Agriculture Minister Murray Watt has refused to commit the government to an ACCC inquiry into supermarket meat prices, saying a review of the food and grocery code is already under way.
Calls from Nationals leader David Littleproud to hold a price inquiry follows big drops in the prices that farmers are receiving for sheep and cattle at the saleyards, while supermarket prices remain high.
Beef farmgate prices have fallen at least 40 per cent since peaking in March, but supermarket prices have only just started coming down.
Sheep prices have also fallen to similar levels but remain high in the supermarkets.
Senator Watt has been calling on retailers to drop their prices for meat and other products for months and has welcomed a move by Woolworths to cut the price of lamb.
“We need to see more – from them and the other big supermarket chains,” he said.
“We know lower prices can take some time to filter from the farm gate to the checkout as long-term supply contracts wrap up, but supermarkets need to be more transparent.”
And he says a government review is already under way which will be used to apply pressure to the big supermarkets, while penalties on retailers could be increased as a result.
“Our Food and Grocery Code review is already taking a close look at the transparency that producers and others get in our food supply chain.”
But NSW Farmers wants the ACCC to investigate.
Brendan O’Keeffe, economist at NSW Farmers, says a lack of competition among the major supermarkets is impacting prices.
“Something is wrong in terms of the supermarket level of competition, but that’s not proof in and of itself of excessive market power,” Mr O’Keeffe said.
“That’s why we would like an ACCC inquiry, to provide the evidence and give the government the evidence they need to act.”
National Farmers’ Federation president David Jochinke is also calling for more transparency in the market, and says a food and grocery code review won’t go far enough.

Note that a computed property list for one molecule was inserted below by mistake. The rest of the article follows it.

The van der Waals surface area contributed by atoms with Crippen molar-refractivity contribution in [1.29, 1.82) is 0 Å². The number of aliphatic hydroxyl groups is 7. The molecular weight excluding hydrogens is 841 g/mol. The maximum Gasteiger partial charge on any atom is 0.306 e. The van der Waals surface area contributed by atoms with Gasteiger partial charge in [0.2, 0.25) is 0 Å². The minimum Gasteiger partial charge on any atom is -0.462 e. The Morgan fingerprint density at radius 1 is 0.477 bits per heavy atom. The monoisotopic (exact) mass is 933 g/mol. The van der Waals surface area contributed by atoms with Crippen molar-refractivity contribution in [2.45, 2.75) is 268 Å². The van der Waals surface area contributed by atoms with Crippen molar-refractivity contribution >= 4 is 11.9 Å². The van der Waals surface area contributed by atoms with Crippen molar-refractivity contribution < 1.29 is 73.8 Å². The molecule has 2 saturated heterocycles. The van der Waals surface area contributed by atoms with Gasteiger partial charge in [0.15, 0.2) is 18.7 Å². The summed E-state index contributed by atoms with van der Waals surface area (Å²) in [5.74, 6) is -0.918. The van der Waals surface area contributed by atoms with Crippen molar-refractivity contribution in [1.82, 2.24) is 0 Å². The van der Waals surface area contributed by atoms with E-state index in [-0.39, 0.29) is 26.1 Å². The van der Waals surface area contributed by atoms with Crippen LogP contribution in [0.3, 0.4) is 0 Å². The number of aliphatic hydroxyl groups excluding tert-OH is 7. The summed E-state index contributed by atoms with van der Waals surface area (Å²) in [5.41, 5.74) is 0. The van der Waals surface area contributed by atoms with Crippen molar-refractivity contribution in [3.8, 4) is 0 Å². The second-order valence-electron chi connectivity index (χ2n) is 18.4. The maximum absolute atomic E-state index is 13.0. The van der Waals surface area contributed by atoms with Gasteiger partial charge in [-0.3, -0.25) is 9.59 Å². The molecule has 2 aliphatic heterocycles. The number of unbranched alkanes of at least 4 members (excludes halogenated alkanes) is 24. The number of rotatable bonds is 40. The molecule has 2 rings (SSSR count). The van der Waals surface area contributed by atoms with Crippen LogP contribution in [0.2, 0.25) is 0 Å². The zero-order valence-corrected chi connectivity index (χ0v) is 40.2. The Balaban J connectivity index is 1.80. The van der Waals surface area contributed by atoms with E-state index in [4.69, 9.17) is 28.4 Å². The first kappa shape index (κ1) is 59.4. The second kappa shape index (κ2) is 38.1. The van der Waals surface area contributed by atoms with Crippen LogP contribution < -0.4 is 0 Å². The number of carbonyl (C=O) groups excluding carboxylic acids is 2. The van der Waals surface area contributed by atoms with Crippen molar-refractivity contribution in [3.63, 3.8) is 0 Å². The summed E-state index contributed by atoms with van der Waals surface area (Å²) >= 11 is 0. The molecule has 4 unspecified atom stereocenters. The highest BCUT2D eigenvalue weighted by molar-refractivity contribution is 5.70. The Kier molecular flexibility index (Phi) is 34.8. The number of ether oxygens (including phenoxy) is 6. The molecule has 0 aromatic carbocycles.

“We’ve been calling for the ACCC to have more resources to do investigation because we feel like they’re completely under resourced,” he told AAP.
“We would support an inquiry into the supply chain,” he said.
As dry conditions continue Mr Jochinke says the situation for some producers is dire as they struggle to destock
“I’ve heard of stories of people considering about destocking via euthanising their sheep,” Mr Jochinke said.
A spokesperson for Woolworths said the majority of their meat wasn’t sourced through the saleyards.
“We’re currently paying our long term suppliers more than the industry market indicators for both beef and lamb,” the spokesperson said.
“For all our beef, and the majority of our lamb, we partner directly with our farmers and livestock agents to agree on fair prices that reflect the high quality of their meat and market dynamics.”
Woolworths said it had dropped the price of almost 60 red meat products in recent months, including 20 per cent off all lamb standard cuts.
Coles general manager Meat, Deli and Seafood, Martin Smithson said Coles had been reducing the price of meat products including beef, lamb and mince.
He too said most of Coles’ meat wasa sourced directly from farmers rather than through the saleyards.
“The retail price of meat is not determined by the market price of livestock alone,” Mr Smithson said.
“While livestock prices have gone down, other costs in the supply chain have gone up, including transport, processing, packaging and retailing the product on shelves.”
(Australian Associated Press)